« The city greening project will involve tree planting principally targeting flood-prone areas, multiple recreational spots as well as the drought stricken Cameroon’s northern regions, » Minister Jules Doret Ndongo said.
The government accordingly has not been left alone in the city greening excercise experts say.
Earlier on March 21, during activities to celebrate International Forest Day forest stakeholders in Yaounde led by Green Peace and international NGO, launched a pilot green space project at the Baptist High School, Awai.
The forest experts called on the government to put in place national policies that will support sensitisation efforts about the importance of trees in urban cities.
« We call on the Cameroon government to institute a national policy that will ensure sustainable tree in cities, » said Greenpeace Africa’s Environmental Ambassador, Biakolo Onana Alain.
Greenpeace Africa Forest Campaigner, Sylvie Djacbou emphasised on the need to protect the Congo Basin Forest. “By its sheer size, the Congo Basin Forest serves as a large carbon reservoir of global significance for regulating greenhouse gas and carbon dioxide. Greenpeace stands with local and indigenous communities to protect the forest against illegal industrial agriculture and land grabbing,” concluded Djacbou.
According to the government project plan,the multi-faceted scheme that will also boost the forest in the Congo Basin region,involve not only the planting of some 600.000 trees anually for the next five years but also supporting some water supply projects like rain water harvesting, boreholds as well as draining schemes and sewage disposal began by some city councils like Douala and Yaounde.
Council authorities say multiplying tree-replete recreational spots in cities will help inhabitants find safe havens against rising city temperatures and set refforestation examples that could be replicated in other coutries in the Congo Basin region.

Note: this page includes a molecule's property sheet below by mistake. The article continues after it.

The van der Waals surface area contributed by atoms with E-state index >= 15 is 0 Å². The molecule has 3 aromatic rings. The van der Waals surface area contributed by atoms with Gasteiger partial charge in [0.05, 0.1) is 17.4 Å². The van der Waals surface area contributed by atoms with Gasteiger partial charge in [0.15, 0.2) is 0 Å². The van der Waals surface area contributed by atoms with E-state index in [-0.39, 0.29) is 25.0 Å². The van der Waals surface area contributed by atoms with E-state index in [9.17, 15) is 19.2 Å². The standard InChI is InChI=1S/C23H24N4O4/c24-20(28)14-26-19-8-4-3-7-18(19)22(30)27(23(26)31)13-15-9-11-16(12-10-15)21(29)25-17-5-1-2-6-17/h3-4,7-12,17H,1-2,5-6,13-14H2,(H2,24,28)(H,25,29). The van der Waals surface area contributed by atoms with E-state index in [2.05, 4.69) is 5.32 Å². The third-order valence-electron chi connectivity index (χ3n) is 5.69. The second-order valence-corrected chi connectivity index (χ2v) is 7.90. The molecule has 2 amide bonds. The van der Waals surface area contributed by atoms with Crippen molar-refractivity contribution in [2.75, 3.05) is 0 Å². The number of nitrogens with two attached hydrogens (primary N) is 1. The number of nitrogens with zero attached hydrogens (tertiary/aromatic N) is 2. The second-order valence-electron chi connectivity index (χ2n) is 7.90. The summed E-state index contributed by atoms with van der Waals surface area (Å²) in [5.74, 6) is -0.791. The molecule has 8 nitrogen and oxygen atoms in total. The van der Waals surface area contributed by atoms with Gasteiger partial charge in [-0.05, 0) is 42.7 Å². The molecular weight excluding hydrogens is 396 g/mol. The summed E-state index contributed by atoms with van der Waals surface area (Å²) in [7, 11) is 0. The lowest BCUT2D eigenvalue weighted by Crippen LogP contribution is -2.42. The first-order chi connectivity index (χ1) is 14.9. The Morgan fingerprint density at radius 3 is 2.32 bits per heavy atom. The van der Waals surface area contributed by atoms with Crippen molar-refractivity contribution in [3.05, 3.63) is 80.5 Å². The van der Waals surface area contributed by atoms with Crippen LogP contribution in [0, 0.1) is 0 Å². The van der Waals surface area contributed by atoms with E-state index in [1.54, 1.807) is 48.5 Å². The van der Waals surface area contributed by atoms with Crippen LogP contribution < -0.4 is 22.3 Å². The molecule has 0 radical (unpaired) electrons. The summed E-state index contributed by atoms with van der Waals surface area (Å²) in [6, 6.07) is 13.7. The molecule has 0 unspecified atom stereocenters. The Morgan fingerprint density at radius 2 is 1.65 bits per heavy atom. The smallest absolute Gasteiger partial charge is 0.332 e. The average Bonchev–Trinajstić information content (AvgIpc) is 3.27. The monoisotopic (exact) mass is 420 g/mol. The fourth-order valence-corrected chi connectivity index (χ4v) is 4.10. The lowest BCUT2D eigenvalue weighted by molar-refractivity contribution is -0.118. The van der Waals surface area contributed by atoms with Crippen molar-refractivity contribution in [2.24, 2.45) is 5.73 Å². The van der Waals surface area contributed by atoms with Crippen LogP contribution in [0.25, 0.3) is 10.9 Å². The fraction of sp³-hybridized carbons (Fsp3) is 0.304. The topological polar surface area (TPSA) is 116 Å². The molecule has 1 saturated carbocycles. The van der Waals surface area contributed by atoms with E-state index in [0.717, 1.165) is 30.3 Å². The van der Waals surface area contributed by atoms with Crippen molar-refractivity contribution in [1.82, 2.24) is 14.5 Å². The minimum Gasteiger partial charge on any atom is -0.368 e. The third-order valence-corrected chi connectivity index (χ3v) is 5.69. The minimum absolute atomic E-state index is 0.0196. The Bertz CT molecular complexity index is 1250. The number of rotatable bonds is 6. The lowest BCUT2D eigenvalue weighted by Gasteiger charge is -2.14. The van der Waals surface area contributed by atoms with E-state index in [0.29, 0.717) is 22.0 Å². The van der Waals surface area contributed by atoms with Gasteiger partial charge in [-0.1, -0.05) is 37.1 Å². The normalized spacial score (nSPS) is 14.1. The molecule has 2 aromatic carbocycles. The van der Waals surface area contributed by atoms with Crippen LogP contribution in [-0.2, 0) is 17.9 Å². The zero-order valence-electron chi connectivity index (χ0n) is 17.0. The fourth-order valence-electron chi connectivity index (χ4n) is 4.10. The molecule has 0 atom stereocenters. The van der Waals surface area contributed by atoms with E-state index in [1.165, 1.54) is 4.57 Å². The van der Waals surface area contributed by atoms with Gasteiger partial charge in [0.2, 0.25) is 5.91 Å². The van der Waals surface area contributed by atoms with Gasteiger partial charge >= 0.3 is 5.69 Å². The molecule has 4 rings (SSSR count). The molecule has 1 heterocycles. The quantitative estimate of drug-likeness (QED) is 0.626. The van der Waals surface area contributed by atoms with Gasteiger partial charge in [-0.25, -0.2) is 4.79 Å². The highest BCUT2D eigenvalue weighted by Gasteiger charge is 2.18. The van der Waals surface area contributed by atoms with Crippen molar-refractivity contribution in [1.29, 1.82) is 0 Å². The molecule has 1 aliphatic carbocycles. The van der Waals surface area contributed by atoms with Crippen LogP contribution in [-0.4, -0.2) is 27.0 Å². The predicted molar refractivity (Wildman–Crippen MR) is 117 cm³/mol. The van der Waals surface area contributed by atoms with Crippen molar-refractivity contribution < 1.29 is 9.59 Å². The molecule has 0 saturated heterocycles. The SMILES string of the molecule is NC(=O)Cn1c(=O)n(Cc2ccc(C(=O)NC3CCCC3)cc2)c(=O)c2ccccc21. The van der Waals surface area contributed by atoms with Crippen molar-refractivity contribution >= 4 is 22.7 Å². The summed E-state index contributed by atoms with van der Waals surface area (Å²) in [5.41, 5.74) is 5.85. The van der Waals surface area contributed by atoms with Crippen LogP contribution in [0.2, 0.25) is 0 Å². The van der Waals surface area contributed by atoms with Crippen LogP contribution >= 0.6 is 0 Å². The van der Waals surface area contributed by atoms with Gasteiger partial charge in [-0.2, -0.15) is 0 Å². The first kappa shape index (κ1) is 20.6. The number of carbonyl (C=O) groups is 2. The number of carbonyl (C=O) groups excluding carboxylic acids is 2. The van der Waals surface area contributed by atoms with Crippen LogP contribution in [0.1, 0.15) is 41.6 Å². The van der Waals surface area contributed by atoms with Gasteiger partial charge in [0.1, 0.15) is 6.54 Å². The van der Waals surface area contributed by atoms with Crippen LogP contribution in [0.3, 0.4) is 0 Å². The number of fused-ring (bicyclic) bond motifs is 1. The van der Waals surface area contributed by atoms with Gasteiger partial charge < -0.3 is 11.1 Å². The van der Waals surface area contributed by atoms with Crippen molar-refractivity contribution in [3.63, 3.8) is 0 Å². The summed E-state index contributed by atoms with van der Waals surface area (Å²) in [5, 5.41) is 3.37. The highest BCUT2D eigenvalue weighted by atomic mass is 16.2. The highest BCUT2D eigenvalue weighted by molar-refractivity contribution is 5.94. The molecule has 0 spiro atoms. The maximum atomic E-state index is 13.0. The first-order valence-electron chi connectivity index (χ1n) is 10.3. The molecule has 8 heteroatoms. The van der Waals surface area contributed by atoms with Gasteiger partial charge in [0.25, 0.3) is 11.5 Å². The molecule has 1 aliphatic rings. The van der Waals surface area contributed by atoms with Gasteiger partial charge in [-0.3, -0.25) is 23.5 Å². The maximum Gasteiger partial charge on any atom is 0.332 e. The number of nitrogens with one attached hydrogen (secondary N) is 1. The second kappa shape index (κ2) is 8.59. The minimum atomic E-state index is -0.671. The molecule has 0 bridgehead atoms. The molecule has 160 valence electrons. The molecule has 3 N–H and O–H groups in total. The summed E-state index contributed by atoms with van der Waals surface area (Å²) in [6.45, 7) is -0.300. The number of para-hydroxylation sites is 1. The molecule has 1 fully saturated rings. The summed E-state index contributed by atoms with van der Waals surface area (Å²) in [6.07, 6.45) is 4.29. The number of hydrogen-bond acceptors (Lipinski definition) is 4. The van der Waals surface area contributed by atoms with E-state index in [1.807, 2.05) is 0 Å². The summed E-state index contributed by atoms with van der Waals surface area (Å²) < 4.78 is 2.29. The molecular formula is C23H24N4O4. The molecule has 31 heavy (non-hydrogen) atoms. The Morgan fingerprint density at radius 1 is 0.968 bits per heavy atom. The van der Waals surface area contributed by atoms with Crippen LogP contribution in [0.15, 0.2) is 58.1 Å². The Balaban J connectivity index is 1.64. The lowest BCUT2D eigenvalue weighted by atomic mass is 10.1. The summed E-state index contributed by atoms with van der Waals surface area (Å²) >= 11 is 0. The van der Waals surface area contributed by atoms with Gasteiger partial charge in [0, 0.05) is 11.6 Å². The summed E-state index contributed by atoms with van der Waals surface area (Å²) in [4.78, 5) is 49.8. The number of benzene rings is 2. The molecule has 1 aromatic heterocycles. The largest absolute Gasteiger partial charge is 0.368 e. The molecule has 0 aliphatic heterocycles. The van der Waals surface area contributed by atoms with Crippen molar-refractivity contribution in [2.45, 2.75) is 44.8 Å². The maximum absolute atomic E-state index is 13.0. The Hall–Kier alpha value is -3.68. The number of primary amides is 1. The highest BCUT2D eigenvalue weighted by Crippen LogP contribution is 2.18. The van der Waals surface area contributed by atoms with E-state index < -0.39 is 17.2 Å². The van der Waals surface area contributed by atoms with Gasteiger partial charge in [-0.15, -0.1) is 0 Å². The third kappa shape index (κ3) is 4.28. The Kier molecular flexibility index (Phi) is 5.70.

Environment experts have saluted the scheme to engage city councils on a genuine green economy path that offers solutions for both climate and agriculture challenges.
« It is economically advantageous if projects like these are owned and run by local councils. This is attractive for green private sector investments more generally, » says Augustine Njamnshi, CEO of Bio-Resource Centre an NGO on environment in Yaounde.
Many cities in Cameroon like Doaula and Yaounde have recently suffered from water shortages, floods and other climate challenges attributed to disappearing forest.
In 2017 several roads and buildings in Cameroon’s economic capital, Douala were submerged following days of heavy rains, trapping several residents in their homes for days.
Experts say this has been a common phenomenon across Africa.
According to a 2017 report by Africa Growth Initiative at Brookings Institute,Africa contains 7 out of the 10 countries that are considered the most threatened by climate change globally.
Extreme weather events are taking a toll on African cities which are growing rapidly and threatening the livelihoods of millions of people across the continent, the report says
The government local councils are however hopeful the green city project will help these cities find ways to combat these climate triggered challenges.
According to the government delegate to the Limbe Urban Council, the Green City project will in the long term make the touristic coastal town even more attractive to tourists and other visitors who love greeneries.
« Limbe is a town of friendship and we are hopeful the creation of new green spaces will come to swell our visitors especially those who love greeneries, » says Andrew Motanga, government delegate to the Yaounde city council.